Read the full summary here: http://summaries.cochrane.org/CD006569/aripiprazole-versus-other-atypical-antipsychotics-for-schizophrenia
From a service user perspective (SUPER), it is perhaps surprising that there is so little information on the different medications that are available to service users (atypical antipsychotics such as aripiprazole, olanzapine, risperidone and ziprasidone). The wholesale use of these drugs is widespread, but the benefits as well as the negative side- effects for service users are not fully understood or adequately researched. Although these medications are thought to help service users, people with mental health issues may have little understanding of the medications that they are taking and little say in which ones they would prefer in their treatment.
The first line of defence should certainly include medication, but service users should also have a greater say in what medications they would prefer. Research should not just focus on the effectiveness of these medications, but should look at subjective and personal factors, which is just another way of saying that service users should have more say in the tablets or drugs they take in their treatment. Taking into account the views of service users and carers, patient preference and impact on quality of life are mentioned by this review as needing further research. This would encourage people to take their medication, so making it better understood, fair and acceptable for people.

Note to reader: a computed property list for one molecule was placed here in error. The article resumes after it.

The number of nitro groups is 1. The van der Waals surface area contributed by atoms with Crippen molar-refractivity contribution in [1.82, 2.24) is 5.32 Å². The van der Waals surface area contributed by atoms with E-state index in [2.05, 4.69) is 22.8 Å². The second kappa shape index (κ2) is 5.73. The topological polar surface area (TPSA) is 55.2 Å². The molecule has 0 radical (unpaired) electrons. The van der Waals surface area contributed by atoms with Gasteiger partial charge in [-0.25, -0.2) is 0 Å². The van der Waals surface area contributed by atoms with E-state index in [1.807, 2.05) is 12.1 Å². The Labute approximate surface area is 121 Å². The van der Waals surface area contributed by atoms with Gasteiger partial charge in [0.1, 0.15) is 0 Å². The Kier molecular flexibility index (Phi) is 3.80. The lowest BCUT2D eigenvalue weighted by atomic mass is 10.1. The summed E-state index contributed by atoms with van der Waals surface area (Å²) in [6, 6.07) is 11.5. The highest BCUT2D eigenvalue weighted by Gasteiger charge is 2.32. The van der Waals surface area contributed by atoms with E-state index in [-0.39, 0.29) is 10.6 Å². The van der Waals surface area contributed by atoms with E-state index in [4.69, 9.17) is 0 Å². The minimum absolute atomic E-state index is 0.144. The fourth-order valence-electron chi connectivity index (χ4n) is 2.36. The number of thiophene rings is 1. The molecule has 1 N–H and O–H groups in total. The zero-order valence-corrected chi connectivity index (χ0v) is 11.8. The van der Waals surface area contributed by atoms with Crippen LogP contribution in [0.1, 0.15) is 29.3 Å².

It has also been found that antipsychotic drugs work better and are more acceptable to people when combined with psychological therapies: the ‘talking cures’ of psychotherapy; family therapy; counselling; and cognitive behavioural therapy. Both objective factors (the effectiveness of medication) and subjective feelings (what treatment or therapy service users say they feel they would prefer) need to be taken into consideration, so as to strike a good balance in the treatment, care and possible recovery of people who use mental health services.